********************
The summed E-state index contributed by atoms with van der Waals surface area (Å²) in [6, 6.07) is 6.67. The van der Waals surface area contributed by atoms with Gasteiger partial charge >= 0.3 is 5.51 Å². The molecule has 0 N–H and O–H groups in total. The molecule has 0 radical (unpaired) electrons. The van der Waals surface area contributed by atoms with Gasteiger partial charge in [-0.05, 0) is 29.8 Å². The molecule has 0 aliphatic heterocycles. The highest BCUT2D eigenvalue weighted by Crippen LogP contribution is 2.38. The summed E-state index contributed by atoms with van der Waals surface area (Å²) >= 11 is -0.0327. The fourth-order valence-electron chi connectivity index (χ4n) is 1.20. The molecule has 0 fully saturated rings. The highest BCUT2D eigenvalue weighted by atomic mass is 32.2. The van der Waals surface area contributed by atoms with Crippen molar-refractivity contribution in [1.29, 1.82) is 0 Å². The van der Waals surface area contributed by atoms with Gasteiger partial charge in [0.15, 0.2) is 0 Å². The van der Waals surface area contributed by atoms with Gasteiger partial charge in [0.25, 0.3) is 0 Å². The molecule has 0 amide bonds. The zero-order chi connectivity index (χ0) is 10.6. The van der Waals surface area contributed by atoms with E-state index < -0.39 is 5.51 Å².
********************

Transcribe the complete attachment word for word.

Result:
The summed E-state index contributed by atoms with van der Waals surface area (Å²) in [6, 6.07) is 6.67. The van der Waals surface area contributed by atoms with Gasteiger partial charge >= 0.3 is 5.51 Å². The molecule has 0 N–H and O–H groups in total. The molecule has 0 radical (unpaired) electrons. The van der Waals surface area contributed by atoms with Gasteiger partial charge in [-0.05, 0) is 29.8 Å². The molecule has 0 aliphatic heterocycles. The highest BCUT2D eigenvalue weighted by Crippen LogP contribution is 2.38. The summed E-state index contributed by atoms with van der Waals surface area (Å²) >= 11 is -0.0327. The fourth-order valence-electron chi connectivity index (χ4n) is 1.20. The molecule has 0 fully saturated rings. The highest BCUT2D eigenvalue weighted by atomic mass is 32.2. The van der Waals surface area contributed by atoms with Crippen molar-refractivity contribution in [1.29, 1.82) is 0 Å². The van der Waals surface area contributed by atoms with Gasteiger partial charge in [0.15, 0.2) is 0 Å². The van der Waals surface area contributed by atoms with Gasteiger partial charge in [0.25, 0.3) is 0 Å². The molecule has 0 amide bonds. The zero-order chi connectivity index (χ0) is 10.6. The van der Waals surface area contributed by atoms with E-state index < -0.39 is 5.51 Å².